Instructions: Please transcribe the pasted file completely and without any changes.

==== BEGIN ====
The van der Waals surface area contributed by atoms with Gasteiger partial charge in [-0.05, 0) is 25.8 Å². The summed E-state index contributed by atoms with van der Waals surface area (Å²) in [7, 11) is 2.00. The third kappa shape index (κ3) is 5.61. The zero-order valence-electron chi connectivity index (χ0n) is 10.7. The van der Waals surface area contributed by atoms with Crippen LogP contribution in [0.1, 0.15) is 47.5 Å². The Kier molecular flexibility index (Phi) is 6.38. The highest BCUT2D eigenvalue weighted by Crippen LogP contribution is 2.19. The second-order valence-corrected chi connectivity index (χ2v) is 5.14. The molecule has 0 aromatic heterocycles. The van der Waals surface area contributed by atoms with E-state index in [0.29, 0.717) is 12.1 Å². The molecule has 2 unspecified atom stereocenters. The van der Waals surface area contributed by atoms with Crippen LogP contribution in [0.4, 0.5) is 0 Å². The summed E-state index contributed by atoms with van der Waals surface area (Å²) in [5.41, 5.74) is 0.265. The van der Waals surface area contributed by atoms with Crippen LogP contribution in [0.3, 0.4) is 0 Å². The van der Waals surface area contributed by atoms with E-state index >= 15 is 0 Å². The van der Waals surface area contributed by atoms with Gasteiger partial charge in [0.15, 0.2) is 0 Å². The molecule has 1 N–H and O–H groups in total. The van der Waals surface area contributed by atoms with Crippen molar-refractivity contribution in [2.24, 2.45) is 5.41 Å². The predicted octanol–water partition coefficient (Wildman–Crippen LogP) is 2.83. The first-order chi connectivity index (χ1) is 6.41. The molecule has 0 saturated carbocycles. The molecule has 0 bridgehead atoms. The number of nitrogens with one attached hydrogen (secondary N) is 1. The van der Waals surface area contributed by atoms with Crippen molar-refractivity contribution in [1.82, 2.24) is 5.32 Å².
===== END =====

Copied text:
The van der Waals surface area contributed by atoms with Gasteiger partial charge in [-0.05, 0) is 25.8 Å². The summed E-state index contributed by atoms with van der Waals surface area (Å²) in [7, 11) is 2.00. The third kappa shape index (κ3) is 5.61. The zero-order valence-electron chi connectivity index (χ0n) is 10.7. The van der Waals surface area contributed by atoms with Crippen LogP contribution in [0.1, 0.15) is 47.5 Å². The Kier molecular flexibility index (Phi) is 6.38. The highest BCUT2D eigenvalue weighted by Crippen LogP contribution is 2.19. The second-order valence-corrected chi connectivity index (χ2v) is 5.14. The molecule has 0 aromatic heterocycles. The van der Waals surface area contributed by atoms with E-state index in [0.29, 0.717) is 12.1 Å². The molecule has 2 unspecified atom stereocenters. The van der Waals surface area contributed by atoms with Crippen LogP contribution in [0.4, 0.5) is 0 Å². The summed E-state index contributed by atoms with van der Waals surface area (Å²) in [5.41, 5.74) is 0.265. The van der Waals surface area contributed by atoms with Crippen LogP contribution in [0.3, 0.4) is 0 Å². The van der Waals surface area contributed by atoms with E-state index >= 15 is 0 Å². The van der Waals surface area contributed by atoms with Gasteiger partial charge in [0.15, 0.2) is 0 Å². The molecule has 1 N–H and O–H groups in total. The van der Waals surface area contributed by atoms with Crippen molar-refractivity contribution in [2.24, 2.45) is 5.41 Å². The predicted octanol–water partition coefficient (Wildman–Crippen LogP) is 2.83. The first-order chi connectivity index (χ1) is 6.41. The molecule has 0 saturated carbocycles. The molecule has 0 bridgehead atoms. The number of nitrogens with one attached hydrogen (secondary N) is 1. The van der Waals surface area contributed by atoms with Crippen molar-refractivity contribution in [1.82, 2.24) is 5.32 Å².